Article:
A night for the future of Philadelphia classical music

Donald Hunt recaps a contemporary concert that evoked the spirit of Philadelphia, with one Barber work thrown in for good measure. -- Artblog editor

What do Samuel Barber, Melinda Wagner, Efrain Amaya, and Michael Djupstrom have in common with each other? All of them were born in the greater Philadelphia area! For one special night at the Kimmel Center’s Perelman Theater on March 10, Astral Artists and Symphony in C united to present Beyond Barber: Composing Philadelphia.

Outstanding compositions and performances

michael djupstrom
Michael Djupstrom, courtesy of the artist.

The opener, Michael Djupstrom’s “Suite from The Wedding” (its world premiere), evoked the sound and feel of a classic film score that Eric Korngold would be inclined to compose if he were here in the present day. From the opening with its delicately phrased harp solo by principal harpist Abigail Kent to its explosive final measures, the suite made a lasting impression. It will hopefully enjoy many more performances with some of the country’s major orchestras.

Melinda Wagner’s “Extremity of Sky” concerto for piano and orchestra (its Philadelphia premiere) featured Henry Kramer, a piano soloist who won the Astral National Auditions in 2014. The first movement played as more of a tasty teaser to how the entire concerto would play out, with the piano’s numerous tremolos trading off with the woodwinds’ complex runs. The second movement was even more vigorous in its overall tone, developing the relationship between piano and orchestra as they dug into the thematic meat of the concerto.

henry kramer
Henry Kramer, courtesy of Astral Artists.

One of the memorable moments of the concerto was a section performed as a string quartet (concertmaster, principal violinist, violist, and cello) which then swiftly returned to its tutti form. This was a chamber orchestra, which exuded warmth on its own, but to break into a string quartet even for a few measures made it even more intimate. The quartet returned in the fourth movement.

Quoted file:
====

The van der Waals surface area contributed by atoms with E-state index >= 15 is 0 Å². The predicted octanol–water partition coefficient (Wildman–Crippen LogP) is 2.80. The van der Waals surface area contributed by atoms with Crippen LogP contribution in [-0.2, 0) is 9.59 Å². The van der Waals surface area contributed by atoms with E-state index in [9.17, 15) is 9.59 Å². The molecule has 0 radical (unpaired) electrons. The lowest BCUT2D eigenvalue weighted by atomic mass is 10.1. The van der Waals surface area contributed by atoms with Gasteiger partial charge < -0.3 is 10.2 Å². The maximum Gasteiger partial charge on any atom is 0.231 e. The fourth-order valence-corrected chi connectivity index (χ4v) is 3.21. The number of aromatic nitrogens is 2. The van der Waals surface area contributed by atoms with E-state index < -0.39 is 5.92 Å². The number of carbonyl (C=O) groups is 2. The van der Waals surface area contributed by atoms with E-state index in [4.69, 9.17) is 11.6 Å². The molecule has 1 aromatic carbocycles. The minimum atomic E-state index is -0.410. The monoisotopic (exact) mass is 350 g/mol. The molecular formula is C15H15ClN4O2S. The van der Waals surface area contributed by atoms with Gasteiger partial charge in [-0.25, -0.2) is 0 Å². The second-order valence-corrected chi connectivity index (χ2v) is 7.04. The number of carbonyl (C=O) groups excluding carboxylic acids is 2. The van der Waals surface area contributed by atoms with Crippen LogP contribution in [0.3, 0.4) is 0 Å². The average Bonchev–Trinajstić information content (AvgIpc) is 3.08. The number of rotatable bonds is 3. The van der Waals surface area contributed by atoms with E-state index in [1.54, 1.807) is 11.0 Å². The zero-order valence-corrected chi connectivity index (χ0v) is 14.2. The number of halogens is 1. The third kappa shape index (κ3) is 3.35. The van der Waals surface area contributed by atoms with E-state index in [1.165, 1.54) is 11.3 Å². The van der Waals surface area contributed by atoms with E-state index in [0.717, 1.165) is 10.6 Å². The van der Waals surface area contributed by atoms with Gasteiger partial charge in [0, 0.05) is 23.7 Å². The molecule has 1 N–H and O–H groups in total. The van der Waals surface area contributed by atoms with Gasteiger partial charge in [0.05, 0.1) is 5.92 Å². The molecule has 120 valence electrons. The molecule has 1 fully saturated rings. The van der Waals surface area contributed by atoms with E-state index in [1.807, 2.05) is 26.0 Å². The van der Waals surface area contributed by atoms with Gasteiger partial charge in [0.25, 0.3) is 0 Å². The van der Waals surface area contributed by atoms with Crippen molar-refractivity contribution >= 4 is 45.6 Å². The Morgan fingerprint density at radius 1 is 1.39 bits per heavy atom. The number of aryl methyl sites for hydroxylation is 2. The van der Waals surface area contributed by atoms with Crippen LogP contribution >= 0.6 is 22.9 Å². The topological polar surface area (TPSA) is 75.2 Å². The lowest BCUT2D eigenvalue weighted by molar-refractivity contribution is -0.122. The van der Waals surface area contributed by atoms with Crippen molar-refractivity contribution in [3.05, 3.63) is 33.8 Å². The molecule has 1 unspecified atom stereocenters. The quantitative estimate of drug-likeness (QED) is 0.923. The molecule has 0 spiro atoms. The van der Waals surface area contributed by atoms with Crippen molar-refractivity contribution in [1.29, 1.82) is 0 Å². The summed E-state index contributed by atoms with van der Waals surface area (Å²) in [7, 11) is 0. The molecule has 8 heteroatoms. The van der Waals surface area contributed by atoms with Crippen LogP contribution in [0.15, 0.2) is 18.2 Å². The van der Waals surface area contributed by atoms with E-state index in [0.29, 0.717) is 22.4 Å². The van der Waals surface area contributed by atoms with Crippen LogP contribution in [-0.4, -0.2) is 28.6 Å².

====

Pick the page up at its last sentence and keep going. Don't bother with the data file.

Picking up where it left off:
The orchestra was just as much the star of the concerto as Kramer until the fourth and final movement, when his lithe technical command took over with this section’s exuberantly paced tempo.

benito meza
Benito Meza, courtesy of Astral Artists.

Efrain Amaya’s “Wuaraira Repano” for clarinet and chamber orchestra (its Philadelphia premiere) was chock-full of personality. The clarinet soloist was Benito Meza, winner of the Astral National Auditions in 2009. Meza has a clear and piercing sound, highlighted when Amaya let the clarinet sing in a folk-like melody that meets New Orleans blues.


Finally, we had Samuel Barber’s “Concerto for Violin and Orchestra,” a standard violin concerto that any serious violinist has in their back pocket. The soloist here was the highly skilled Nikki Chooi, winner of the Astral National Auditions in 2003 and new member of Time for Three, whom I covered for the Artblog in 2014. The movement that I couldn’t wait to hear was the third and final movement (Presto), which has to be one of my favorite movements of any violin concerto. This particular movement is fast as lightning and you can’t take your ears away from what the violin is conveying in both precision and sheer technical flair.

At the end of each movement, music director Stilian Kirov brought each composer from the audience to take their bow. Even for the deceased Barber, Kirov lovingly stated, “Barber is here with us in spirit.” One thing I know for sure is that the Philadelphia spirit was felt in this concert and our city is in capable hands to continue the next classical music movement—whatever and however that may sound.

Founded in 1992, Astral Artists‘ mission as a nonprofit organization is to serve as an “intensive mentoring program that specializes in developing the early careers of extraordinary classical musicians”. Symphony in C (founded in 1952) was established as a “training” orchestra for up-and-coming musicians who are currently enrolled or recently graduated from prestigious conservatories or music programs at universities/colleges.